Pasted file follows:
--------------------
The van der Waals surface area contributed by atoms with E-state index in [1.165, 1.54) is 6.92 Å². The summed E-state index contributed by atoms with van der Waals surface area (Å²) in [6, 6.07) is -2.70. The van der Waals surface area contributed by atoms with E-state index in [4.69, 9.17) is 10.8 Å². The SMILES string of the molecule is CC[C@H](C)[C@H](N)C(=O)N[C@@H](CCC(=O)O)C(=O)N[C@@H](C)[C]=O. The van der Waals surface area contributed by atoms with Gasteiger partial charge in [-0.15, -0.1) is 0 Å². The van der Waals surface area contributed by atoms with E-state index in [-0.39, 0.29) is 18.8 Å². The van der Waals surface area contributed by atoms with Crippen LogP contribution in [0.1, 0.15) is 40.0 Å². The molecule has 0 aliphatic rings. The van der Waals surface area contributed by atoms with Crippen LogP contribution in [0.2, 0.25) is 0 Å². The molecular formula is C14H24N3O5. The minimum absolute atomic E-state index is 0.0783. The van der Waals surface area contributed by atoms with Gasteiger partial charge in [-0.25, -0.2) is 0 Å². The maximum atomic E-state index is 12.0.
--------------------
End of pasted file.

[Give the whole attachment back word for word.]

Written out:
The van der Waals surface area contributed by atoms with E-state index in [1.165, 1.54) is 6.92 Å². The summed E-state index contributed by atoms with van der Waals surface area (Å²) in [6, 6.07) is -2.70. The van der Waals surface area contributed by atoms with E-state index in [4.69, 9.17) is 10.8 Å². The SMILES string of the molecule is CC[C@H](C)[C@H](N)C(=O)N[C@@H](CCC(=O)O)C(=O)N[C@@H](C)[C]=O. The van der Waals surface area contributed by atoms with Gasteiger partial charge in [-0.15, -0.1) is 0 Å². The van der Waals surface area contributed by atoms with E-state index in [-0.39, 0.29) is 18.8 Å². The van der Waals surface area contributed by atoms with Crippen LogP contribution in [0.1, 0.15) is 40.0 Å². The molecule has 0 aliphatic rings. The van der Waals surface area contributed by atoms with Crippen LogP contribution in [0.2, 0.25) is 0 Å². The molecular formula is C14H24N3O5. The minimum absolute atomic E-state index is 0.0783. The van der Waals surface area contributed by atoms with Gasteiger partial charge in [-0.25, -0.2) is 0 Å². The maximum atomic E-state index is 12.0.